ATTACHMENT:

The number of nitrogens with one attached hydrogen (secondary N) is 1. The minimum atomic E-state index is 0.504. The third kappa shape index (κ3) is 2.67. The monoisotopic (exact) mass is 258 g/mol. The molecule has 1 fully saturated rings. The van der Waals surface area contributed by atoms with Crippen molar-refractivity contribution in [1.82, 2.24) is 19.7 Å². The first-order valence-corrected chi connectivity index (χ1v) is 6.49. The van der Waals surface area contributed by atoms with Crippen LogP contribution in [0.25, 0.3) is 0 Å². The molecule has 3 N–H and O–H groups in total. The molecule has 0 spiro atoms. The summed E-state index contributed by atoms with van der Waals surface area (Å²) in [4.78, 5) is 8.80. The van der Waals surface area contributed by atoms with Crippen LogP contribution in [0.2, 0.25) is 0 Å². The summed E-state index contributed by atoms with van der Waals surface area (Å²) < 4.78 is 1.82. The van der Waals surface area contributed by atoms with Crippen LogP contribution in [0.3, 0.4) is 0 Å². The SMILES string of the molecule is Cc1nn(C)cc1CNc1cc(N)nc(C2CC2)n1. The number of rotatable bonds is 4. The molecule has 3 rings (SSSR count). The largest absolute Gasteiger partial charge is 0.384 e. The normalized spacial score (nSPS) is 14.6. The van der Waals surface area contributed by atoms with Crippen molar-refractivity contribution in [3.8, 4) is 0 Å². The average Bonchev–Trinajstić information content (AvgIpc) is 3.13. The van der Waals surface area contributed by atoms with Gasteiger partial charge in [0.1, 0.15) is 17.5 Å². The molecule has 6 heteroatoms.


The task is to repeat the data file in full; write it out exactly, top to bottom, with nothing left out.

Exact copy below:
The number of nitrogens with one attached hydrogen (secondary N) is 1. The minimum atomic E-state index is 0.504. The third kappa shape index (κ3) is 2.67. The monoisotopic (exact) mass is 258 g/mol. The molecule has 1 fully saturated rings. The van der Waals surface area contributed by atoms with Crippen molar-refractivity contribution in [1.82, 2.24) is 19.7 Å². The first-order valence-corrected chi connectivity index (χ1v) is 6.49. The van der Waals surface area contributed by atoms with Crippen LogP contribution in [0.25, 0.3) is 0 Å². The molecule has 3 N–H and O–H groups in total. The molecule has 0 spiro atoms. The summed E-state index contributed by atoms with van der Waals surface area (Å²) in [4.78, 5) is 8.80. The van der Waals surface area contributed by atoms with Crippen LogP contribution in [0.2, 0.25) is 0 Å². The summed E-state index contributed by atoms with van der Waals surface area (Å²) < 4.78 is 1.82. The van der Waals surface area contributed by atoms with Crippen LogP contribution in [0.3, 0.4) is 0 Å². The SMILES string of the molecule is Cc1nn(C)cc1CNc1cc(N)nc(C2CC2)n1. The number of rotatable bonds is 4. The molecule has 3 rings (SSSR count). The largest absolute Gasteiger partial charge is 0.384 e. The normalized spacial score (nSPS) is 14.6. The van der Waals surface area contributed by atoms with Crippen molar-refractivity contribution in [3.8, 4) is 0 Å². The average Bonchev–Trinajstić information content (AvgIpc) is 3.13. The van der Waals surface area contributed by atoms with Gasteiger partial charge in [0.1, 0.15) is 17.5 Å². The molecule has 6 heteroatoms.